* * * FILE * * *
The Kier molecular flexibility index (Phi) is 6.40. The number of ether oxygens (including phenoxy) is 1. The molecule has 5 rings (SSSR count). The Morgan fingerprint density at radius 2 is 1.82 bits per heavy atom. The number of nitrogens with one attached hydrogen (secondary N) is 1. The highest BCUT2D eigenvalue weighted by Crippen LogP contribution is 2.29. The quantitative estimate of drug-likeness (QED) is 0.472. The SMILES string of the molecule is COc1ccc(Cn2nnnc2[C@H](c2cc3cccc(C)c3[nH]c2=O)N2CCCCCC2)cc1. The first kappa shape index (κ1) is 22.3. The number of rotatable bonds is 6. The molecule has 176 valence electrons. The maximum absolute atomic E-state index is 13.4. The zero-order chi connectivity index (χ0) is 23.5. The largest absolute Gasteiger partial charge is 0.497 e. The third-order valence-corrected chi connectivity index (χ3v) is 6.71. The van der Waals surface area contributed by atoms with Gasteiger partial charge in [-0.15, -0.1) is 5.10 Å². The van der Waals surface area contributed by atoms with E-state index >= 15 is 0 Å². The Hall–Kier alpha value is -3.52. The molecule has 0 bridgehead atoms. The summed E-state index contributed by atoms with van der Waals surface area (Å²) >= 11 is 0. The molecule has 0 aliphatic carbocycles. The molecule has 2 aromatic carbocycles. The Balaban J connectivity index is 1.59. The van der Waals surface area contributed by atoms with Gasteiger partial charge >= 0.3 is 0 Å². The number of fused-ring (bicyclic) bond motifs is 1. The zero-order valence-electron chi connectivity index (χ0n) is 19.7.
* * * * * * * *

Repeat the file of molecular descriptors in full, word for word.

The Kier molecular flexibility index (Phi) is 6.40. The number of ether oxygens (including phenoxy) is 1. The molecule has 5 rings (SSSR count). The Morgan fingerprint density at radius 2 is 1.82 bits per heavy atom. The number of nitrogens with one attached hydrogen (secondary N) is 1. The highest BCUT2D eigenvalue weighted by Crippen LogP contribution is 2.29. The quantitative estimate of drug-likeness (QED) is 0.472. The SMILES string of the molecule is COc1ccc(Cn2nnnc2[C@H](c2cc3cccc(C)c3[nH]c2=O)N2CCCCCC2)cc1. The first kappa shape index (κ1) is 22.3. The number of rotatable bonds is 6. The molecule has 176 valence electrons. The maximum absolute atomic E-state index is 13.4. The zero-order chi connectivity index (χ0) is 23.5. The largest absolute Gasteiger partial charge is 0.497 e. The third-order valence-corrected chi connectivity index (χ3v) is 6.71. The van der Waals surface area contributed by atoms with Gasteiger partial charge in [-0.15, -0.1) is 5.10 Å². The van der Waals surface area contributed by atoms with E-state index >= 15 is 0 Å². The Hall–Kier alpha value is -3.52. The molecule has 0 bridgehead atoms. The summed E-state index contributed by atoms with van der Waals surface area (Å²) >= 11 is 0. The molecule has 0 aliphatic carbocycles. The molecule has 2 aromatic carbocycles. The Balaban J connectivity index is 1.59. The van der Waals surface area contributed by atoms with Gasteiger partial charge >= 0.3 is 0 Å². The number of fused-ring (bicyclic) bond motifs is 1. The zero-order valence-electron chi connectivity index (χ0n) is 19.7.